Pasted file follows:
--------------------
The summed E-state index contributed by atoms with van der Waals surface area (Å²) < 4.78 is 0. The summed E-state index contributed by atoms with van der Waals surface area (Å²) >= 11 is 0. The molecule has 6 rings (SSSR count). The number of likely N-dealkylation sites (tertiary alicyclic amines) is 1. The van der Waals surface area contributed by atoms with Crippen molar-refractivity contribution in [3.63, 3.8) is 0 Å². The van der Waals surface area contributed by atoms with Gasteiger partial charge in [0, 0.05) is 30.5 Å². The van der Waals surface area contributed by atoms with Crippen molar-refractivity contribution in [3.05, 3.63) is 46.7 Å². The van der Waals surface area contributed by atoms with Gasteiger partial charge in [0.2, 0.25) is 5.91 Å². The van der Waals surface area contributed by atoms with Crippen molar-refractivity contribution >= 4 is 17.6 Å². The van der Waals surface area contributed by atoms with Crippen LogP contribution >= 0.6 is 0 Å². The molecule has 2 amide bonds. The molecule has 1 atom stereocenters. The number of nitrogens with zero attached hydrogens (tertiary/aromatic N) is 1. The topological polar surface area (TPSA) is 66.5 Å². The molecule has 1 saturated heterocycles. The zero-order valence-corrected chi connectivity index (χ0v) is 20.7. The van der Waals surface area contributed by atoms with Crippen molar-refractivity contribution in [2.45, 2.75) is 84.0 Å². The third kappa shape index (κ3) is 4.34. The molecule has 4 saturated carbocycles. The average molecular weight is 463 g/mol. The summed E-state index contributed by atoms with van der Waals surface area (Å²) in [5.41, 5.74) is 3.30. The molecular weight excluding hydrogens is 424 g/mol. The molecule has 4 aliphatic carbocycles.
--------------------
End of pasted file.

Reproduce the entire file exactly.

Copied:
The summed E-state index contributed by atoms with van der Waals surface area (Å²) < 4.78 is 0. The summed E-state index contributed by atoms with van der Waals surface area (Å²) >= 11 is 0. The molecule has 6 rings (SSSR count). The number of likely N-dealkylation sites (tertiary alicyclic amines) is 1. The van der Waals surface area contributed by atoms with Crippen molar-refractivity contribution in [3.63, 3.8) is 0 Å². The van der Waals surface area contributed by atoms with Gasteiger partial charge in [0, 0.05) is 30.5 Å². The van der Waals surface area contributed by atoms with Crippen molar-refractivity contribution in [3.05, 3.63) is 46.7 Å². The van der Waals surface area contributed by atoms with Gasteiger partial charge in [0.2, 0.25) is 5.91 Å². The van der Waals surface area contributed by atoms with Crippen molar-refractivity contribution >= 4 is 17.6 Å². The van der Waals surface area contributed by atoms with Crippen LogP contribution >= 0.6 is 0 Å². The molecule has 2 amide bonds. The molecule has 1 atom stereocenters. The number of nitrogens with zero attached hydrogens (tertiary/aromatic N) is 1. The topological polar surface area (TPSA) is 66.5 Å². The molecule has 1 saturated heterocycles. The zero-order valence-corrected chi connectivity index (χ0v) is 20.7. The van der Waals surface area contributed by atoms with Crippen molar-refractivity contribution in [2.45, 2.75) is 84.0 Å². The third kappa shape index (κ3) is 4.34. The molecule has 4 saturated carbocycles. The average molecular weight is 463 g/mol. The summed E-state index contributed by atoms with van der Waals surface area (Å²) in [5.41, 5.74) is 3.30. The molecular weight excluding hydrogens is 424 g/mol. The molecule has 4 aliphatic carbocycles.